True Pulse reading(degree)

Distance(m)

1

0.7

8

2

2

11.1

3

3

8

4

3.8

18.3

5

6.4

14

6

6.4

16

7

7.3

9.6

8

9

8

9

9.6

5

10

13.5

8.2

11

13.5

9

12

11.2

3

13

10.8

3.8

14

8.7

9

15

9.8

8

16

11.4

5

17

13.5

4

18

11.8

5

19

12.2

3

 

 

 

 

 

 

We have also taken back sight and foresight reading with dumpy level as four station. Though it was little complicated due to undulated land but having lot to learn.

Station

Back Sight

B.S. Caculation

Fore Sight

Fore Sight Calculation

1

1.4, 1.35,1.3

10m

2.85,2.75,2.65

20

2

0.37,0.27,0.17

20m

4,3.9,3.8

20

3

0.2,0.15,0.1

10m

4.9,4.8,4.7

20

4

1.5,1.47,1.43

7

4.29,4.25,4.16

13

 

From above table we can see there are high rise and fall in the ground and thus the undulation.

Results:

True Pulse data:

From the true pulse data by taking at 19 points whose data is already mentioned the transect graph has been plotted and the profile of the ground of forest can be depicted by joining the midpoint of every bar. The graph has been shown below:

 

From above graph the profile can be easily depicted.

 

 

 

Dumpy level result:

From the data of dumpy level i.e. back sight and fore sight the ground rise and fall is clearly seen within a small stretch has much variation. The reading has been taken from top to bottom at four points as clearly seen.

Figure10: Observation by Dumpy level

Result from soil sample collection: The soil collected from four holes has been tested in laboratory. From each hole four sample has been taken whose data from laboratory has been mentioned in Appendix 1, Appendix 2, Appendix 3, Appendix 4. The final interpretation of the soil has been mentioned in the discussion part. The soil has much variation in color, texture while moving from dry area to river side. The detailed interpretation of the soil data has been discussed in the discussion part.

 

Discussion:

The ground profile of forest is undulated type. The soil has large variation in term of their physical properties. The color of the soil is light away from the river side. As soon as we move closer to river side its color gets red and it has rocky appearance. From the laboratory data it has been concluded from particle size analysis attached in the appendix that the soil is uniformly graded with all types of particle size. It follows the S curve plotted between the size of grain and percentage finer. It has also been interpreted that the top layer of the soil is silty clay classified as CM up to 5 cm. The middle layer is sandy loam and bottom layer is clayey sand ranges from 20 cm to 40 cm. As we are approaching toward the river side the organic matter percentage in soil is getting increased. The pH of the soil ranges between 3-4 which depicts the acidic nature of soil. The carbonate percentage and organic matter percentage clearly shows the presence of variety of species in the forest which make it rich in organic matter. Thus, from the laboratory data it can be predicted that the soil has variation in color, texture and organic matter. The pH value shows the acidic nature of soil which is suitable for certain types of plants only. The coefficient of uniformity of the soil ranges between 1-3 which shows that the soil is uniformly graded. The top profile of the ground can be seen in the figure 11 below:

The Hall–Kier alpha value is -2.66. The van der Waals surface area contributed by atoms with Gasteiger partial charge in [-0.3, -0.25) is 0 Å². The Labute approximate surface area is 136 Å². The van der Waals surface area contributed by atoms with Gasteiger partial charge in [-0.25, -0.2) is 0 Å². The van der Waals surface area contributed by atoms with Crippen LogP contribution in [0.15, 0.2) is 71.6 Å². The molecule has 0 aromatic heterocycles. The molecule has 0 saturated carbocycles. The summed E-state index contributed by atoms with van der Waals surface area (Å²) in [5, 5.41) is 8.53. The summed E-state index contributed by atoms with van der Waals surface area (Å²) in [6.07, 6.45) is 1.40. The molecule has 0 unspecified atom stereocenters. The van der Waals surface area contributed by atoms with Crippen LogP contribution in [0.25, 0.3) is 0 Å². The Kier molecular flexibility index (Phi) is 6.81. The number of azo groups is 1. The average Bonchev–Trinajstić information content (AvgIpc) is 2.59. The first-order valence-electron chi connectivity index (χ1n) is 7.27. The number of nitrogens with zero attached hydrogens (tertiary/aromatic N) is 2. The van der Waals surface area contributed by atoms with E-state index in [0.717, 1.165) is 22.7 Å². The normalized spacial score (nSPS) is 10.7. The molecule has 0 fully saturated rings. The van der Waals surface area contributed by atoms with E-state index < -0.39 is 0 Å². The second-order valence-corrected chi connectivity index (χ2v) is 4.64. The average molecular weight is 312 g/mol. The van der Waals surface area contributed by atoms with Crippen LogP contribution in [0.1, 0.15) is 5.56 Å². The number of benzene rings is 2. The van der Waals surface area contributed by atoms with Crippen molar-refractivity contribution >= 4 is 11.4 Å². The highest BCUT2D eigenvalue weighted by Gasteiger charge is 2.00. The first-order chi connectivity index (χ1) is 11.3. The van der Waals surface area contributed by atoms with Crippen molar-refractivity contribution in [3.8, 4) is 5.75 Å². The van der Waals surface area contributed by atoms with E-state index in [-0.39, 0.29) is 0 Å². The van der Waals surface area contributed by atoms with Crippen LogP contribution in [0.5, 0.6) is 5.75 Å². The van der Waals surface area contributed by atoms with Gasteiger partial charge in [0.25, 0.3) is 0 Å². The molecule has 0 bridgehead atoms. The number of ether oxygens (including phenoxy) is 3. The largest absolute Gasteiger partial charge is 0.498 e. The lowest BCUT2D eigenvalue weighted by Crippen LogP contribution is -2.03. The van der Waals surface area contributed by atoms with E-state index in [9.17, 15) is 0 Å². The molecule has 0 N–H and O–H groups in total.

Figure 11: View of Forest Area

 

References

Geoscience Australia, 2015. Titanium Fact Sheet. [Online]
Available at: http://www.australianminesatlas.gov.au/education/fact_sheets/titanium.html
[Accessed May 2016].

Goehring, L. & Morris, S. W., 2006. An experimental Investigation of the Scaling of Columnar Joints. University of Toronto: Department of Physics.

Gould, R. E., 1967. The geology of the Slacks Creek area, Southeast Queensland. University of Queensland: Department of Geology, pp. 115-144.

Grotzinger, J. J. T. H., 2014. Understanding Earth. New York: W.H. Freeman.